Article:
Saturday, December 31, 2005

The DeLay-Abramoff Money Trail

Folks, it is time for another episode of The Tom DeLay Comedy Hour! This is from The Washington Post:

The U.S. Family Network, a public advocacy group that operated in the 1990s with close ties to Rep. Tom DeLay and claimed to be a nationwide grass-roots organization, was funded almost entirely by corporations linked to embattled lobbyist Jack Abramoff, according to tax records and former associates of the group.

Tom DeLay

During its five-year existence, the U.S. Family Network raised $2.5 million but kept its donor list secret. The list, obtained by The Washington Post, shows that $1 million of its revenue came in a single 1998 check from a now-defunct London law firm whose former partners would not identify the money's origins.

Two former associates of Edwin A. Buckham, the congressman's former chief of staff and the organizer of the U.S. Family Network, said Buckham told them the funds came from Russian oil and gas executives. Abramoff had been working closely with two such Russian energy executives on their Washington agenda, and the lobbyist and Buckham had helped organize a 1997 Moscow visit by DeLay (R-Tex.).

The former president of the U.S. Family Network said Buckham told him that Russians contributed $1 million to the group in 1998 specifically to influence DeLay's vote on legislation the International Monetary Fund needed to finance a bailout of the collapsing Russian economy.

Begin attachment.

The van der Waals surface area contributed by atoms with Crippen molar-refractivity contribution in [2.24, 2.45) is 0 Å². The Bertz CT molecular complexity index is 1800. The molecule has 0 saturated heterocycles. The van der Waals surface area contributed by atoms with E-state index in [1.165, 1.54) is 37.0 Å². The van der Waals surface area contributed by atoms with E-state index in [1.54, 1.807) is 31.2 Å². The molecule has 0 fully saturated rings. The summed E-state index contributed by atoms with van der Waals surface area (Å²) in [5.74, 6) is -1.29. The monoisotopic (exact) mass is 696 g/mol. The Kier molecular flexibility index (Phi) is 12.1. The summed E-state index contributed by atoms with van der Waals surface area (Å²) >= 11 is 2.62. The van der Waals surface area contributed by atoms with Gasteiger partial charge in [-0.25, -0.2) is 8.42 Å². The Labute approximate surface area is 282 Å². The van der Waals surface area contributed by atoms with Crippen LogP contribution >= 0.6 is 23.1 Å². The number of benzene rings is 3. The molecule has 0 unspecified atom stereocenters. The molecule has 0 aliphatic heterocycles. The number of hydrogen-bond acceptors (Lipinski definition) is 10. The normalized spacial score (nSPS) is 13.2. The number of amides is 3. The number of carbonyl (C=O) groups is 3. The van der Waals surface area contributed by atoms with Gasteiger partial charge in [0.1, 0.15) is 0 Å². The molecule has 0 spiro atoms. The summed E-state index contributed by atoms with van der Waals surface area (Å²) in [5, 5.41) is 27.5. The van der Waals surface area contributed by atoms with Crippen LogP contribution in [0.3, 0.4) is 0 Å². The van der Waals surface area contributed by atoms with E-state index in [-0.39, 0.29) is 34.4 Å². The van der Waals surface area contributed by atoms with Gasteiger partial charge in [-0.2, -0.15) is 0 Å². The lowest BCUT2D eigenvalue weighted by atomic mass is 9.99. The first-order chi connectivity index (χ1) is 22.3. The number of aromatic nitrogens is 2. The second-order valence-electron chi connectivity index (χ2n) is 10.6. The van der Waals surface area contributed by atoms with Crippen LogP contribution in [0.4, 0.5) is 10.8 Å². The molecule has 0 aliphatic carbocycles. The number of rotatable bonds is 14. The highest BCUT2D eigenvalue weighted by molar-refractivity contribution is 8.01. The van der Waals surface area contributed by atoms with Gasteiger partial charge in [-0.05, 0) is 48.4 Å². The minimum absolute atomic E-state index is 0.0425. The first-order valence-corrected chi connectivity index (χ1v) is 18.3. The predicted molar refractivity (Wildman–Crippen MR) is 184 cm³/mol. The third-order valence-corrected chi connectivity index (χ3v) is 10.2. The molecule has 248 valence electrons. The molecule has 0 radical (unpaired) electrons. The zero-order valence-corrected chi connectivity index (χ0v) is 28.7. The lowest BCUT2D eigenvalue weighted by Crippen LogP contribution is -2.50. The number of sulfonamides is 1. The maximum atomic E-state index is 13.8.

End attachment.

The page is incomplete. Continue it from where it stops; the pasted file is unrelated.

Whatever the real motive for the contribution of $1 million -- a sum not prohibited by law but extraordinary for a small, nonprofit group -- the steady stream of corporate payments detailed on the donor list makes it clear that Abramoff's long-standing alliance with DeLay was sealed by a much more extensive web of financial ties than previously known.

Jack Abramoff

Records and interviews also illuminate the mixture of influence and illusion that surrounded the U.S. Family Network. Despite the group's avowed purpose, records show it did little to promote conservative ideas through grass-roots advocacy. The money it raised came from businesses with no demonstrated interest in the conservative "moral fitness" agenda that was the group's professed aim.

In addition to the million-dollar payment involving the London law firm, for example, half a million dollars was donated to the U.S. Family Network by the owners of textile companies in the Mariana Islands in the Pacific, according to the tax records. The textile owners -- with Abramoff's help -- solicited and received DeLay's public commitment to block legislation that would boost their labor costs, according to Abramoff associates, one of the owners and a DeLay speech in 1997.

A quarter of a million dollars was donated over two years by the Mississippi Band of Choctaw Indians, Abramoff's largest lobbying client, which counted DeLay as an ally in fighting legislation allowing the taxation of its gambling revenue.

The records, other documents and interviews call into question the very purpose of the U.S. Family Network, which functioned mostly by collecting funds from domestic and foreign businesses whose interests coincided with DeLay's activities while he was serving as House majority whip from 1995 to 2002, and as majority leader from 2002 until the end of September.